- Pay special attention to the sky from now until
the middle of May. While waterbirds may be the most
prominent flyovers this month, other migrants may
be spotted at almost any time of the day. This is
especially true later in the spring.
- Tundra Swan flights tend to be concentrated,
sometimes as early as late February or the first
week of March, often the second or third week of
this month. Day or night, they usually can be heard
long before they are seen. It is a treat to see and
hear a flock of these long-necked white birds
against a blue sky, leading spring northward.
- Weather changes in late winter and early spring
are often dramatic. Check lakes and reservoirs
within 24 hours of the passage of a front while
waterbirds may still be present waiting out the
severe weather and adverse winds. By the time
temperatures moderate and winds die, migrants often
have moved on. Occasionally, skies will be clear
locally but there will be snow or sleet over the
Great Lakes, causing waterfowl to drop onto local
lakes waiting out unfavorable conditions before
proceeding north. Weekdays (when there are few
boats on the reservoirs and lakes) are usually the
most rewarding. Although reservoirs should not be
ignored, many migrant ducks (including divers) will
be found on relatively small ponds or on the
county's four large lakes. The majority of
waterfowl pass through this month and into the
next. Numbers drop after the first week of April; a
very few birds may linger into May.
- Check for scoters from late March through
mid-April on reservoirs and large lakes. Most
appear during heavy rainstorms, especially when the
rain is accompanied by high winds. Most do not stay
more than a single day.
- Cock Ring-necked Pheasants are vocal this month
early in the morning. Unfortunately, the
county's pheasant population has dropped
dramatically in the last few decades. The most
recent breeding bird atlas did not confirm nesting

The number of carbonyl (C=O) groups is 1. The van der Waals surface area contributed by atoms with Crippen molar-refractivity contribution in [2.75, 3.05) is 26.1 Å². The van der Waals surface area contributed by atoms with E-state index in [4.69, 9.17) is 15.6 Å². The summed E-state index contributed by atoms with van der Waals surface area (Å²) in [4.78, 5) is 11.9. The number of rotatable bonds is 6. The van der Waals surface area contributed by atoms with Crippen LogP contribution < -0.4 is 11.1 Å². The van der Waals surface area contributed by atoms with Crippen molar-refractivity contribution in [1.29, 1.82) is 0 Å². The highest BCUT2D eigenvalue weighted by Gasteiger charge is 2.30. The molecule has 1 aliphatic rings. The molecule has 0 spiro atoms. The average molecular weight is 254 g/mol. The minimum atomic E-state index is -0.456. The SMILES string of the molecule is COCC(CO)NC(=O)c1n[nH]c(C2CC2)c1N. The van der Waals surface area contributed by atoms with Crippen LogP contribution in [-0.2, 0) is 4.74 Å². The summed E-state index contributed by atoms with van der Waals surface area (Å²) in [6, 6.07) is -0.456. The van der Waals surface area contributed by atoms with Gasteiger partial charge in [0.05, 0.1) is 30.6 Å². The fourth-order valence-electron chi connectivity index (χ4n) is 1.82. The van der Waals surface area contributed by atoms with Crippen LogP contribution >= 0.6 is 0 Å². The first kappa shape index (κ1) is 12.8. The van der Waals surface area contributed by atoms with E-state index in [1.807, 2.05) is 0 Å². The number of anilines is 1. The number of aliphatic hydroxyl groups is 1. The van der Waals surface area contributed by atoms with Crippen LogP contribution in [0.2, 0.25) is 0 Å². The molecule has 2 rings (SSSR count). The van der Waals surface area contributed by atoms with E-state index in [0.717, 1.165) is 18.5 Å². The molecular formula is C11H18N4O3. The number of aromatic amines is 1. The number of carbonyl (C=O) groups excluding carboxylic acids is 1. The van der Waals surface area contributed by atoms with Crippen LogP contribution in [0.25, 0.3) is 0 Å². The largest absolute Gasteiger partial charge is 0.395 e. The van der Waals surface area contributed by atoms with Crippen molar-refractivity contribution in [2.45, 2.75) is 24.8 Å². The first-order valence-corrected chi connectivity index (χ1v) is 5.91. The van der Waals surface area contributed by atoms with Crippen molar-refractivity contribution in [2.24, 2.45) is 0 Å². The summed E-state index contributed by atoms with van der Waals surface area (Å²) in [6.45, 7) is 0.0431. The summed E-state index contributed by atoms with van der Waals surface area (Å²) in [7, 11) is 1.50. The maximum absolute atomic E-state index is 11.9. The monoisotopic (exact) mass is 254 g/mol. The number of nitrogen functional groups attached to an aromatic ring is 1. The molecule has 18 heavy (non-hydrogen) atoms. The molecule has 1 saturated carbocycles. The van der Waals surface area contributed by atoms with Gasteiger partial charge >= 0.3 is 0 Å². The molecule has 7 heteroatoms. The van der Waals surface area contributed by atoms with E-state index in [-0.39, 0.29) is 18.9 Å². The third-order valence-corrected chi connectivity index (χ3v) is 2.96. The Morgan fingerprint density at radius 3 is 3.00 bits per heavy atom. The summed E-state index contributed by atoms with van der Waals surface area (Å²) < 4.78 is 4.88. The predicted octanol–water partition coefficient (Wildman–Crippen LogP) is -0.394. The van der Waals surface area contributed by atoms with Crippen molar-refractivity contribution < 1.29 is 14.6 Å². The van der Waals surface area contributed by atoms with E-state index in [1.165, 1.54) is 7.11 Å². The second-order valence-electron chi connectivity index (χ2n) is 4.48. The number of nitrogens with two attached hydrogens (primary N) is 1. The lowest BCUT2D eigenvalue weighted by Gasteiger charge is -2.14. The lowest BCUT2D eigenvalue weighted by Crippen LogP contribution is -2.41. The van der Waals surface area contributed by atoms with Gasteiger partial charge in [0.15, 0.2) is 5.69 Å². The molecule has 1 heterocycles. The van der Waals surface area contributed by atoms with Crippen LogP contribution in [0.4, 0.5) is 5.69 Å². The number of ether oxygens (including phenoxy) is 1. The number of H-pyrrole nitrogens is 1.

for this species, although they were recorded in
eleven blocks. Within the last few years, pheasants
have been sighted at Schooley Mill Park and along
roads in the vicinity of Warfields Pond Park and
Western Regional Park. A few county individuals
raise and release pheasants.
- The last week of March and first week of April
normally produce peak numbers of Horned Grebes.
Although they may appear on any large body of
water, they have been most consistent on
Triadelphia Reservoir, Lake Elkhorn, and Centennial
- The earliest Great Egrets begin to appear
around the middle of March.
- Cattle Egrets used to start showing up in
April; the earliest record is mid-March. During the
last decade they have become so scarce that they
have not been reported each year; many years there
is a single record only.
- Black-crowned Night-Herons may begin appearing
this month. Watch for them at any of the large
county lakes or on the reservoirs in early morning
and again at dusk. Wilde Lake and Lake Kittamaqundi
are the two most consistent locations with Lake
Elkhorn a good third option. During the middle of
the day, a bird can sometimes be found roosting in
trees (particularly willows) along shorelines.
- Red-shouldered and Red-tailed hawks continue
February's courtship and nesting activity.
Migrants are also passing through.
- Usually, American Coots can be found on local
lakes from mid-March through most of April.
- Wilson's Snipe numbers jump and sometimes
peak near the end of the month.
- American Woodcock courtship at dusk and dawn is
most vigorous from now until late April in
clearings or in fallow fields not far from a stream
valley or a moist woodland thicket. Migrants have
been present in recent years at Mount Pleasant,
Warfields Pond Park, and Annapolis Rock. The Middle
Patuxent Environmental Area, which once was a
reliable site, has seen a drop in population as
fallow farm fields have given way to more advanced
stages of succession. The tract is being actively
managed for woodcock to enhance both migrant and
breeding populations. Perhaps, within a few years,
the species will again be reliable there as more
than an occasional migrant.
- Ring-billed and Herring gulls are still in
evidence, mostly near water, sometimes in fields or
on parking lots.